Summary of We'll Live to 100 – How Can We Afford It?

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We'll Live to 100 – How Can We Afford It? summary
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Rating

9

Qualities

  • Analytical
  • Innovative
  • Eye Opening

Recommendation

With life expectancies extending – a baby born in 2017 can expect to live longer than 100 years – retirement at age 60 or 65 might well become antiquated. For many workers, pension and savings programs designed when lives were shorter are unlikely to bring financial security in old age, and government efforts to address the problem are inadequate. In this cogent report, the World Economic Forum aims a wide-angle lens at the issue of dealing with aging populations. getAbstract recommends this noteworthy analysis to anyone interested in the future of retirement.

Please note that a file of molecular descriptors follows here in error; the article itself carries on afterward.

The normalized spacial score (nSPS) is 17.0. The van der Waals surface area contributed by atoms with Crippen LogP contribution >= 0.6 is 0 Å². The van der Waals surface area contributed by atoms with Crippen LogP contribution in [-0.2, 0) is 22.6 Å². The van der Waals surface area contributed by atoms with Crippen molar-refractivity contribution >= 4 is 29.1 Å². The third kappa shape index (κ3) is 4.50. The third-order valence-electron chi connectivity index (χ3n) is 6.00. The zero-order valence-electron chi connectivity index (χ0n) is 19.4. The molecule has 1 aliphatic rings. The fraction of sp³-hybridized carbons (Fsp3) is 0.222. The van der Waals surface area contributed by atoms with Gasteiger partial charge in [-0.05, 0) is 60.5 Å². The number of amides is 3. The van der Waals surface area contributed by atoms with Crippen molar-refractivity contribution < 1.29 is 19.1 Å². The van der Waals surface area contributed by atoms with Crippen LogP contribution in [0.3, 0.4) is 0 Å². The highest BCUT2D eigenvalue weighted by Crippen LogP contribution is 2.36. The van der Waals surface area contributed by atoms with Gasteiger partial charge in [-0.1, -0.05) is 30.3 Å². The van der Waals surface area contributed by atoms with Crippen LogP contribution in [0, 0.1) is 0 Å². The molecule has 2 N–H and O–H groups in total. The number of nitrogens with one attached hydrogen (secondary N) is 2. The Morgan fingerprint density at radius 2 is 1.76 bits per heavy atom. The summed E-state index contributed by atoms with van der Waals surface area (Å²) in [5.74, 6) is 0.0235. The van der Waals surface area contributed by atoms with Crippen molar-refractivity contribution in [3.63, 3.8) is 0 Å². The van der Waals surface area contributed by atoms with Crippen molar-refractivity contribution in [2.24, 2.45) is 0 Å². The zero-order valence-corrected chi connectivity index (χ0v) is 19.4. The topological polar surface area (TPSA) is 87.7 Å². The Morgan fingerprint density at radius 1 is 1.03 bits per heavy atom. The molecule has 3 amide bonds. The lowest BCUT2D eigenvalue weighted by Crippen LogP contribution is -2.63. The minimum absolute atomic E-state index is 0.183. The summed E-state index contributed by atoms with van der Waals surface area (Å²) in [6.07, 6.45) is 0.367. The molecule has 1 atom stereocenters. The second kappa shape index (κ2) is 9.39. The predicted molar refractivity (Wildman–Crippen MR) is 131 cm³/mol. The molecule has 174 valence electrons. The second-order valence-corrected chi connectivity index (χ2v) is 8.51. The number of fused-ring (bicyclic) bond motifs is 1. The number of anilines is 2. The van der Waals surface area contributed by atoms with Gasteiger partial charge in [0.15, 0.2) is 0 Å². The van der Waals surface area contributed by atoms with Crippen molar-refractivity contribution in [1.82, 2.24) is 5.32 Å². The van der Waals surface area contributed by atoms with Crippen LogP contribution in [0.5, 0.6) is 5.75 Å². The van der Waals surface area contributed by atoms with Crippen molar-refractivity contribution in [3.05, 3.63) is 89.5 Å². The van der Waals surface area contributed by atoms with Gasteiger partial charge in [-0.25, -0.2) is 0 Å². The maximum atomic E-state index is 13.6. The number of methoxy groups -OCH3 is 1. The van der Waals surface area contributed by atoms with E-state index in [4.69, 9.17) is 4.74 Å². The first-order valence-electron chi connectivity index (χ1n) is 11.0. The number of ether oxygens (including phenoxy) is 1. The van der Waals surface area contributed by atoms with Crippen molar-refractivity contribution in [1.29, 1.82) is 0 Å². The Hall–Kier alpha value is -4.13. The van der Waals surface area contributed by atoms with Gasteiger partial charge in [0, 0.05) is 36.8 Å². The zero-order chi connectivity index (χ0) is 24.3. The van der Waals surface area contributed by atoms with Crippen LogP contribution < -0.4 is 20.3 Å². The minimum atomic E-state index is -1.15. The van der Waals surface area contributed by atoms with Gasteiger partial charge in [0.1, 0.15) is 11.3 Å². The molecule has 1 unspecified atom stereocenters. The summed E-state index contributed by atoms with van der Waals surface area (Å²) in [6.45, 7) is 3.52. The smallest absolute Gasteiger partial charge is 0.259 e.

About the Author

The World Economic Forum is an independent global organization that engages leaders of business, politics, academia and society to improve the state of the world.

 

Summary

Countries around the world have yet to confront looming financial shortfalls in their retirement systems stemming from rapidly aging populations. Half the children born in the United States in 2017 can expect to live to 104, and those in Japan to 107. But today, individuals are carrying ever-greater responsibilities for their retirement incomes, acting as “their own investment manager, actuary and insurer.” People’s access to employer-provided pensions and supported investment plans is shrinking, and many individuals fail to set aside adequate savings for...


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